Unidentified Analyst

All right. Two simple questions. First upon, as it relates to your thoughts on this year, if you think about semis in sort of very GDP centric sort of business and it’s pretty hard I think to come with a scenario where GDP is going to be materially different than last year. Why are you sort of more optimistic, why is it going to be different than last year, or sort of a set up and then sort of in terms of demand.

Keith D. Jackson

So we do believe some makers are not GDP dependent. We think GDP is maybe slightly better than last year, but nothing significant. So I agree with your premise.

The real other factor in semis, that’s different maybe from some other markets is there is a very large supply dynamic to the cycles for us. And right now we are extremely lien in the inventory. So the supply chain I mentioned earlier in Asia is less than our manufacturing cycle. And generally that sets you up for an opportunity to help grow whatever the GDP is as people need to replenish those lines as lien times, start to extent. We’ve seen our lien time start to extend here in Q1, that is not a prediction that they are going to get out of control, but it is certainly moving in an extended way and then normally leads to accelerate in orders by our customers when they see that; so that’s the difference you see there.

Daniel Fuss – Morgan Stanley & Co. LLC

In terms of the yen sensitivity, can you talk to either P&L changes as the yen moves towards hundred and secondly just on more of a transaction point of view, with respect to your customers comparing against the Koreans with weaker yens?

Bernard Gutmann

Keith?

Keith D. Jackson

The yen where we have said, as that’s for each yen that begin the values against the U.S. dollar will pickup about $600,000 at the EBIT line for quarter. It’s made up by a reduction in revenue as we have some exposure about 40% of our revenue is yen denominated by greater than debt reduction in cost affecting $600,000 per yen at the bottom line.

Bernard Gutmann

I would just clarify that’s 30% gross annual business only, and its about 25% of the total company. So it’s not that bigger number.

Keith D. Jackson

But we do see a weakening on the revenue line with the yen devaluing, but our costs are greater than the change in revenues, so we got a net-net positive. The customers right now are hopeful, more hopeful than I have seen them in two years that the yen weakening will make them competitive.

I would say primarily in the television marketplace they are most hopeful, that they will become more competitive and increase their sales there, but in Japan we’ve worked with virtually a no backlog model. So the customers order within four weeks when they need it even if your cycle times are 12 weeks and it’s a much less I guess IPO driven way of doing business there. So their purchasing value is kind of give our guys a heads up that they think they are going to need more as so much they think they are going to need, but they actually plays deals though in monthly basis. So I would tell you that we have not yet seen a big change in orders.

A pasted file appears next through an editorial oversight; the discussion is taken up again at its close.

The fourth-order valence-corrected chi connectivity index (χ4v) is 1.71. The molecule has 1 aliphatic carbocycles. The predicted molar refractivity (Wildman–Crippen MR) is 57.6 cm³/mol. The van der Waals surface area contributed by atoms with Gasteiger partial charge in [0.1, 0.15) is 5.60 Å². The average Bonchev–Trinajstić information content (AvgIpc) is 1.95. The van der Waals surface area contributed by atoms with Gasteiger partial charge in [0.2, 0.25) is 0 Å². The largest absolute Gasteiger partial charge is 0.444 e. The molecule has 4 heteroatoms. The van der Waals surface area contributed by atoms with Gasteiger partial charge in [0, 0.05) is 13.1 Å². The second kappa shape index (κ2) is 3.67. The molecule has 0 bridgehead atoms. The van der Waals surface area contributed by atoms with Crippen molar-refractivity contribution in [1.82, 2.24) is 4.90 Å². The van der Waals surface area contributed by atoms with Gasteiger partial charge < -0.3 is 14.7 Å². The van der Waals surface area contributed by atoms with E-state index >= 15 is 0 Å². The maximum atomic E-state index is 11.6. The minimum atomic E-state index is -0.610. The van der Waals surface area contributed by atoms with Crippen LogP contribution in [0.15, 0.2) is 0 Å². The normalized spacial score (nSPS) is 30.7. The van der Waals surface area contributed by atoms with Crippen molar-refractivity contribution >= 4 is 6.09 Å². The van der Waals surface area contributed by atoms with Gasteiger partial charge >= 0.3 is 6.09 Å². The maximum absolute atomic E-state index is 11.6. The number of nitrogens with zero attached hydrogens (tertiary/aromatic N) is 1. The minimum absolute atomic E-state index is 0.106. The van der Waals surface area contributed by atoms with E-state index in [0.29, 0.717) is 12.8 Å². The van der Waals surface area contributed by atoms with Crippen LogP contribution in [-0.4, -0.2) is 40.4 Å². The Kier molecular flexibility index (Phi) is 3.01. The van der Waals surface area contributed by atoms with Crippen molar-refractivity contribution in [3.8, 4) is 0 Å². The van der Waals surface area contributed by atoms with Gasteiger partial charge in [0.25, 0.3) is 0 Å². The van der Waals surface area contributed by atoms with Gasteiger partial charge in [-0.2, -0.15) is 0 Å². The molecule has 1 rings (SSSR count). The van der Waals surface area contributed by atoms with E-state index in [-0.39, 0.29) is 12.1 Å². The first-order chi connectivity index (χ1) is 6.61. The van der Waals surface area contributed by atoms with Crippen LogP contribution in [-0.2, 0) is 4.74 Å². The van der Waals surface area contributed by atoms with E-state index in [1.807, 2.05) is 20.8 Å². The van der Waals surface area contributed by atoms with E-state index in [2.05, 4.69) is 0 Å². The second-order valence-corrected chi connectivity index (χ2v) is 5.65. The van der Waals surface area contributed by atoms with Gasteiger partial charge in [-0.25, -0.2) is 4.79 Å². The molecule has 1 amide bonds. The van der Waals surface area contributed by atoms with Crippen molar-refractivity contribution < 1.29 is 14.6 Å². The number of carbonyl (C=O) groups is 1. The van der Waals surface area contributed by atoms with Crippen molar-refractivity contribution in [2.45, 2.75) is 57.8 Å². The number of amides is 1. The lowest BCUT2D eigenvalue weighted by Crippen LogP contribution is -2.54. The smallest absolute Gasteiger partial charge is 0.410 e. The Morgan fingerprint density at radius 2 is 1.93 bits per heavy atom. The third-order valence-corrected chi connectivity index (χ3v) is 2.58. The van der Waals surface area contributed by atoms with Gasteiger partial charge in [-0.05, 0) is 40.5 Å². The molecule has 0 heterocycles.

Daniel Fuss – Morgan Stanley & Co. LLC

Yeah.

Keith D. Jackson

So we don’t know yet, but I will say that they are all talking very positively that they think they can regain some share.

Unidentified Analyst

Got it A couple of questions, you said your lien types were elongating from what level to what level and when did they start to change?

Bernard Gutmann

Yeah from six weeks to eight weeks and from a market perspective, it’s definitely led by our mobile chip types of products has led that.

Unidentified Analyst

And then you said that the – when did that start to happen?

Bernard Gutmann

Well actually those have been moving out this quarter

Unidentified Analyst

During the first quarter?

Bernard Gutmann

In the first quarter, yeah.

Unidentified Analyst

And then you said DC-DC products both of you are getting some wins and so what specific DC-DC convertors are you selling, what update?

Keith D. Jackson

So there are several DC-DC power products in a cell phone and we (inaudible) mentioned this in the call comment in media tech chip sets its one of several one of the ways that frankly we can continue to grow that business is targeting some of the other power levels that you get up the full suite, we just have the first one and I think it’s $650 million product.

Unidentified Analyst

And then one last one the Powertrain venture having with the cars that is related to pulling the care credit uses of the Powertrain and putting in automotives?

Keith D. Jackson

So in automobiles when we think Powertrain, there are several aspects to it for fuel efficiency. One of it is actually the transmissions, you’re seeing a lot of advances being made by the auto manufacturers in the transmissions giving double clutch options, giving six instead four lots of things going on there we provide a lot of electronic control device, engine controls, lot goes on from engine troubles susceptive that were involved in emissions controls, getting basically more efficient buyer, give them a little boost to their economy and then probably one of the larger changes rather than just refinements is it what start stop alternatives and that we’re seeing adoption increase on.